This is a wake-up call for the international community to do more to meet its commitment to building a world of inclusion, justice, mutual trust and prosperity. In particular, it demands that we work harder to improve the social and economic opportunities of the younger generation.
The goals and objectives of the Millennium Declaration, reaffirmed by the 2005 World Summit, are galvanizing the international community’s efforts towards the eradication of poverty. Indeed, the fight against poverty has become the undisputed, overarching goal of the entire UN system, if not the entire international community. Given the fact that young people constitute a large and growing proportion of the population of developing countries, and given the prominence of questions affecting youth within the millennium development agenda, the Millennium Development Goals (MDGs) can be seen in essence as “youth development goals”. Yet, the gap between the vision inherent in the MDGs and the current reality for young people in many countries is widening.
Poverty in all its various dimensions – hunger, ill health, inadequate access to education and other basic services –, combined with a lack of participation in decision-making processes, greatly impedes the development and well-being of young people. Particularly disquieting is the fact that girls and young women are becoming increasingly vulnerable to the pernicious effects of poverty. Poverty is not only a violation of basic human rights; it is also a denial of opportunity. Governments and international organizations have an obligation to respond to the hopes of young people for a fulfilling life and a chance to realize their potential.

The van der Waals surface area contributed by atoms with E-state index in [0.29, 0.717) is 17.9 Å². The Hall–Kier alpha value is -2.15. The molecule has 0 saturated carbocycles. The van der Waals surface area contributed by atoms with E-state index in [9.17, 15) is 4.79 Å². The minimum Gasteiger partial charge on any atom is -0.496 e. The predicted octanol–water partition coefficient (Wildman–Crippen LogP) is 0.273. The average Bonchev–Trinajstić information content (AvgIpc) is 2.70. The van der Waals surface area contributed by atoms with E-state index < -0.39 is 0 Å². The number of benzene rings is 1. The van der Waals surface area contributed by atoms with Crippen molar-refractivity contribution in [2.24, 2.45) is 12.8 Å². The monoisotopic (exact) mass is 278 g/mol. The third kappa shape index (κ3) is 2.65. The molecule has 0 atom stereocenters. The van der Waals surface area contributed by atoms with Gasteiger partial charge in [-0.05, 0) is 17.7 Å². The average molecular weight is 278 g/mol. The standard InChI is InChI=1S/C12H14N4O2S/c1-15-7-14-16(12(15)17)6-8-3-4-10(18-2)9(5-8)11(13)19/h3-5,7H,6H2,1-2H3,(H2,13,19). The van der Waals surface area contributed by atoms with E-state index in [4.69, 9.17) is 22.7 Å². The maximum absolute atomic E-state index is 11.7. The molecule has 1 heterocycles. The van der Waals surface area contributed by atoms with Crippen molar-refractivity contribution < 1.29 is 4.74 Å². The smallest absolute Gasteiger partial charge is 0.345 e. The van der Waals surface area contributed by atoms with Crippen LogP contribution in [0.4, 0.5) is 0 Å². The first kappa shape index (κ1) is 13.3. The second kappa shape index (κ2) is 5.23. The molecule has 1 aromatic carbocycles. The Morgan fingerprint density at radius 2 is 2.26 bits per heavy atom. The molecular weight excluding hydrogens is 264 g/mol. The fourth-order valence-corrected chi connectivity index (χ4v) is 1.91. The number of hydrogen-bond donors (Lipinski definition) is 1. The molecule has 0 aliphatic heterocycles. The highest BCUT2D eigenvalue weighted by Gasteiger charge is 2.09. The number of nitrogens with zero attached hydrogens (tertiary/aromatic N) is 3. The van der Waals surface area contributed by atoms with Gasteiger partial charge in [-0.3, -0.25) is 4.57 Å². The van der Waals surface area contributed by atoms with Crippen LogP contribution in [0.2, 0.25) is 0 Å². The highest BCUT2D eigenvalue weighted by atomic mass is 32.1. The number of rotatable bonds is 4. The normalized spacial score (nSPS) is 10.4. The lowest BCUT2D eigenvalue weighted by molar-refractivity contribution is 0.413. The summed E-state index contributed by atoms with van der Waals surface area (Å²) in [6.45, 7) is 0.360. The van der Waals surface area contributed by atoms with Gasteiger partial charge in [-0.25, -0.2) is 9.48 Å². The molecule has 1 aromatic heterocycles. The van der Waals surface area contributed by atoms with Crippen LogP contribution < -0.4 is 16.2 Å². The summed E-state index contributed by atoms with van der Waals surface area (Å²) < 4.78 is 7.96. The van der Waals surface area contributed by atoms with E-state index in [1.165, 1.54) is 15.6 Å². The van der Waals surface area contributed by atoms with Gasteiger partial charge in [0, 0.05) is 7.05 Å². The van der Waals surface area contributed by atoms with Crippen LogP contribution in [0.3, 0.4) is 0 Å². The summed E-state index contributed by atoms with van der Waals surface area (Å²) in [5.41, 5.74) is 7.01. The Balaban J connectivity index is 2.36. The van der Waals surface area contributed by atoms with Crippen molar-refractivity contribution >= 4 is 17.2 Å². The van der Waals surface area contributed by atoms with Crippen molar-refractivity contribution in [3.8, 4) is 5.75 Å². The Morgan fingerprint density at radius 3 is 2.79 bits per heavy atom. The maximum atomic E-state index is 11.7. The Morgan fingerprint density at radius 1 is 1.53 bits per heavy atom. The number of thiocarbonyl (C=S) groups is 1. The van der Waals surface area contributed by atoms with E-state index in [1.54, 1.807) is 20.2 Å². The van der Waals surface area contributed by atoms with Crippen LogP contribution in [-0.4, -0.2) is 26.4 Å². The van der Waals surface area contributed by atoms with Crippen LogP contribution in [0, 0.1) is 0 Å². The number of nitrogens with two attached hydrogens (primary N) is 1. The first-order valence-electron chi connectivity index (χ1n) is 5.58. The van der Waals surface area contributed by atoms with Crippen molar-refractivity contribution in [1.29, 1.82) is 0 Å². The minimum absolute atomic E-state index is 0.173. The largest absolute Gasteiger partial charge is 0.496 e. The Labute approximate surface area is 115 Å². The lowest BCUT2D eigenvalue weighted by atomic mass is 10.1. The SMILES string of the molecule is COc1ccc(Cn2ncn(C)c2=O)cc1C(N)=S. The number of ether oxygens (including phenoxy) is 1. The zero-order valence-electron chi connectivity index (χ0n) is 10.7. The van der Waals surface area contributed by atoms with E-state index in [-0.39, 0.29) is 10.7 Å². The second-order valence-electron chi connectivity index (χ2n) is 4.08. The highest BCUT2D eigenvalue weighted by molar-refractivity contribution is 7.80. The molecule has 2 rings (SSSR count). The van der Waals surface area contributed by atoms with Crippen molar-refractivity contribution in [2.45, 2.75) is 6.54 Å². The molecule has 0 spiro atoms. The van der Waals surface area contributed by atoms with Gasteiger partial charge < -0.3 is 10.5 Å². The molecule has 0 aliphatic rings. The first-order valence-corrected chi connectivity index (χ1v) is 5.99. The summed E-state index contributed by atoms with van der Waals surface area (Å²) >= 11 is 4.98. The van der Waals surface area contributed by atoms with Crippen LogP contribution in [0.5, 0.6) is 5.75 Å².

UNESCO has made considerable efforts to address the urgent needs of young people suffering from poverty. We have designated the eradication of poverty, in particular extreme poverty, as a cross-cutting theme for the whole Organization, and have at the same time ensured that the needs of youth and young people are mainstreamed by all Programme Sectors. UNESCO has also launched innovative intersectoral pilot projects in all regions of the world, aimed at targeting the needs of young people and strengthening youth leadership. As we move closer to 2015, the target date set for many of the MDGs, it is imperative for UNESCO – as for the international community at large – to work in a more focused and effective manner to meet the challenge of eradicating poverty among youth.
The lessons learnt in our work confirm that tackling the conditions of youth poverty requires a sustained and integrated approach, which promotes awareness of human rights and educates young people on the availability of health and legal support. Above all, concerted efforts are needed to empower young people as actors and partners in development. Young people need to acquire the encouragement, skills and knowledge that will enable them to join hands and lead initiatives to combat poverty.
On the occasion of International Youth Day 2006, I therefore call upon leaders in all walks of life to come together to raise awareness of youth poverty, to scale up investments in tackling this problem, and to develop integrated policies and programmes that engage young people and their organizations as key partners in development efforts. I also urge young people to make their voices heard and to take action towards our common goal of a better life for young people today, and for all of humanity in the future.